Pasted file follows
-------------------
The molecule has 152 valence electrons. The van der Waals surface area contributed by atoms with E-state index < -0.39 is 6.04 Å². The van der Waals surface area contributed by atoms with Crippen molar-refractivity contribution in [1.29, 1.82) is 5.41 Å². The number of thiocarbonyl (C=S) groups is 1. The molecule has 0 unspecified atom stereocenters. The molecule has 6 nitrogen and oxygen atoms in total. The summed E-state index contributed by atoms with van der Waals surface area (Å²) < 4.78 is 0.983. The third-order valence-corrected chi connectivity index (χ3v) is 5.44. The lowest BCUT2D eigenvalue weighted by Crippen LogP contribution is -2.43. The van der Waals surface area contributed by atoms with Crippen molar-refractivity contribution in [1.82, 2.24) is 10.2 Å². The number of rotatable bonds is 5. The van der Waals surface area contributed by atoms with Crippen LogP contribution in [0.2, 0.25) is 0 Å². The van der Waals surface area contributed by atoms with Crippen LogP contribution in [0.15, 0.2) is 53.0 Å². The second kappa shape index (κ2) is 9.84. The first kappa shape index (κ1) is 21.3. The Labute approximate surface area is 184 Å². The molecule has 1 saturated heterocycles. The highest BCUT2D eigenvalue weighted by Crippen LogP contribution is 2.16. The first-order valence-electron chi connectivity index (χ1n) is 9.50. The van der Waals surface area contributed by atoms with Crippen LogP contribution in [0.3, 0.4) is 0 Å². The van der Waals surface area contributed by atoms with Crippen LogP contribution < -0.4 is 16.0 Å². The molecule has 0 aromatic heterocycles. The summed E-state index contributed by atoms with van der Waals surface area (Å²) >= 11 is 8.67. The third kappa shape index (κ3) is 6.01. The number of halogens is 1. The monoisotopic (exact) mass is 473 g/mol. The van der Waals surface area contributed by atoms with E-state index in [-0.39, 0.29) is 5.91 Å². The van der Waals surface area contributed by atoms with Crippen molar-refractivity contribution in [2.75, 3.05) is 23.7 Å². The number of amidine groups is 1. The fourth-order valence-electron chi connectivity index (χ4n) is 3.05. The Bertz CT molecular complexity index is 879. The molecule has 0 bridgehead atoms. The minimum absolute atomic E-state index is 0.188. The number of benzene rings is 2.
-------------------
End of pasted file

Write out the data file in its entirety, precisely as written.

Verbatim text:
The molecule has 152 valence electrons. The van der Waals surface area contributed by atoms with E-state index < -0.39 is 6.04 Å². The van der Waals surface area contributed by atoms with Crippen molar-refractivity contribution in [1.29, 1.82) is 5.41 Å². The number of thiocarbonyl (C=S) groups is 1. The molecule has 0 unspecified atom stereocenters. The molecule has 6 nitrogen and oxygen atoms in total. The summed E-state index contributed by atoms with van der Waals surface area (Å²) < 4.78 is 0.983. The third-order valence-corrected chi connectivity index (χ3v) is 5.44. The lowest BCUT2D eigenvalue weighted by Crippen LogP contribution is -2.43. The van der Waals surface area contributed by atoms with Crippen molar-refractivity contribution in [1.82, 2.24) is 10.2 Å². The number of rotatable bonds is 5. The van der Waals surface area contributed by atoms with Crippen LogP contribution in [0.2, 0.25) is 0 Å². The van der Waals surface area contributed by atoms with Crippen LogP contribution in [0.15, 0.2) is 53.0 Å². The second kappa shape index (κ2) is 9.84. The first kappa shape index (κ1) is 21.3. The Labute approximate surface area is 184 Å². The molecule has 1 saturated heterocycles. The highest BCUT2D eigenvalue weighted by Crippen LogP contribution is 2.16. The first-order valence-electron chi connectivity index (χ1n) is 9.50. The van der Waals surface area contributed by atoms with Crippen LogP contribution in [0.3, 0.4) is 0 Å². The van der Waals surface area contributed by atoms with Crippen LogP contribution < -0.4 is 16.0 Å². The molecule has 0 aromatic heterocycles. The summed E-state index contributed by atoms with van der Waals surface area (Å²) >= 11 is 8.67. The third kappa shape index (κ3) is 6.01. The number of halogens is 1. The monoisotopic (exact) mass is 473 g/mol. The van der Waals surface area contributed by atoms with E-state index in [-0.39, 0.29) is 5.91 Å². The van der Waals surface area contributed by atoms with Crippen molar-refractivity contribution in [2.75, 3.05) is 23.7 Å². The number of amidine groups is 1. The fourth-order valence-electron chi connectivity index (χ4n) is 3.05. The Bertz CT molecular complexity index is 879. The molecule has 0 bridgehead atoms. The minimum absolute atomic E-state index is 0.188. The number of benzene rings is 2.